Initially, the real embodiment of Marxist socialism in social and political life was the Social Democracy, which arose in the last third of the 19th and early 20th centuries. As an expression of the interests of the working class. At present, Social Democracy, as a rule, implies the theory and practice of all parties within the Socialist International. Social democracy can be designated as a socio-political movement, and as an ideological and political trend. And within it, there are some national and regional options, socio-philosophical, ideological and political trends. For example, concerning the socialist parties of France, Italy, Spain, Greece, Portugal, the concepts “socialism”, “Latin socialism” or “Mediterranean socialism” are used. There is a “Scandinavian” or “Swedish” model of socialism, an “integral socialism” based on Austro-Marxism. Allocate “Fabian socialism”, “guild socialism”, etc. Nevertheless, all the aforementioned varieties of Social-Democracy, with some or other reservations, are usually united by the general concept of “democratic socialism”.
This current arose as an alternative to capitalism and, in this capacity, initially shared the most important principles of Marxism about the socialization of the means of production, universal equality, social justice, and so on. Some members of the Social Democracy also believed that a revolutionary way of eliminating capitalism and the transition to socialism was possible. But in real life, it turned out that the Social Democracy, in general, rejected these principles, recognized the existing social and political institutions and accepted the rules of the political game, generally accepted in the Western countries of that time. From this point of view, the entire subsequent history of Social-Democracy can be regarded as a history of a gradual departure from Marxism.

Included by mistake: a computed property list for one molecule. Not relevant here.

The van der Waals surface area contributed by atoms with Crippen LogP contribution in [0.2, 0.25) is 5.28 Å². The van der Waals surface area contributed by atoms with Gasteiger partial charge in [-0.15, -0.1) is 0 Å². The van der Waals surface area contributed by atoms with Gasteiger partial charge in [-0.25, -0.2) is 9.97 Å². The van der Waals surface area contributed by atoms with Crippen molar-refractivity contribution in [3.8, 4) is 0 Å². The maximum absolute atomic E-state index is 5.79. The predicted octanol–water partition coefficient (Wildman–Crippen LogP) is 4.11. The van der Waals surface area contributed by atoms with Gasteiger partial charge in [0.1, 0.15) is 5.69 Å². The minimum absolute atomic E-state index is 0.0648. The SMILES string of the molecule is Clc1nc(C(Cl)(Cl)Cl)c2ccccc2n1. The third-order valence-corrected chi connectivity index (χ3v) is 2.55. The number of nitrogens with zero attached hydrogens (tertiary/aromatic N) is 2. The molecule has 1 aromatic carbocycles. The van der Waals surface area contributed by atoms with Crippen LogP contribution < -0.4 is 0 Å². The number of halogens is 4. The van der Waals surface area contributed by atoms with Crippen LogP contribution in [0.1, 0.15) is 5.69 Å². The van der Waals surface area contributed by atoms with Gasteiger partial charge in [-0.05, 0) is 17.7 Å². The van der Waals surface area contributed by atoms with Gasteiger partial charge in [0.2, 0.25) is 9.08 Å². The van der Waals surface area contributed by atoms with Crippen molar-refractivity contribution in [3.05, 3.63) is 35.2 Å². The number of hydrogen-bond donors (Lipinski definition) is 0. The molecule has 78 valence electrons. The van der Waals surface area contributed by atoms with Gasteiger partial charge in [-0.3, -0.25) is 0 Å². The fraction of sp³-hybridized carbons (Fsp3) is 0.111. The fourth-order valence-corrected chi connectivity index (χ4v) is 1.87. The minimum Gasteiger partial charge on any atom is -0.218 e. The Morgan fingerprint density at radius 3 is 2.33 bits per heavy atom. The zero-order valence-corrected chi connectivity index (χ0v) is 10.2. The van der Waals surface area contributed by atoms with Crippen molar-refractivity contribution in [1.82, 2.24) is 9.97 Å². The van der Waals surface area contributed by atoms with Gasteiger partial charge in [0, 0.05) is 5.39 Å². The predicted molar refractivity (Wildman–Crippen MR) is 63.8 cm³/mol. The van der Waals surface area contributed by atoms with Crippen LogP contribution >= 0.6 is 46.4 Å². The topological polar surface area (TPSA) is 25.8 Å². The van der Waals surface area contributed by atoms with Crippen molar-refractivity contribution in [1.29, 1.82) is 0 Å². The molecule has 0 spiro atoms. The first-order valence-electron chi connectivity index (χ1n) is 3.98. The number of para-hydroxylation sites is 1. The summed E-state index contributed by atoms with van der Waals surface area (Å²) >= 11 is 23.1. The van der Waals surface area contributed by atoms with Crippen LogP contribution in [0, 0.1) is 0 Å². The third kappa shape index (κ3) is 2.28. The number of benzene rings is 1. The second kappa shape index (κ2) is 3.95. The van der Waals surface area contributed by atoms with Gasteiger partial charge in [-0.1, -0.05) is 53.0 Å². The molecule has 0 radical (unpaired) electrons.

For the majority of Social-Democratic parties, it was characteristic to combine revolutionary slogans in theory with opportunism, pragmatism, and reformism in practice. This process mainly accelerated after the Bolshevik revolution in Russia in 1917. It was precisely the fundamental principles of Marxism concerning revolution, irreconcilable class struggle, the dictatorship of the proletariat, in the first two decades of the 20th century. There was a great split in the labor movement and social democracy. Reformist Social Democracy and revolutionary socialism, which grew out of practically the same social base, the same ideological sources, found themselves on opposite sides of the barricades on the most critical issues of the world order.
The leaders of the reformist wing of the Social Democracy proclaimed their goal to build democratic socialism. The very notion of “democratic socialism” entered the scientific and political lexicon at the end 19th century and included the idea of political, economic and cultural integration of the labor movement in the existing system. For representatives of this trend, from the very beginning, the recognition of the rule of law as a positive factor in the gradual reform and transformation of capitalist society was characteristic.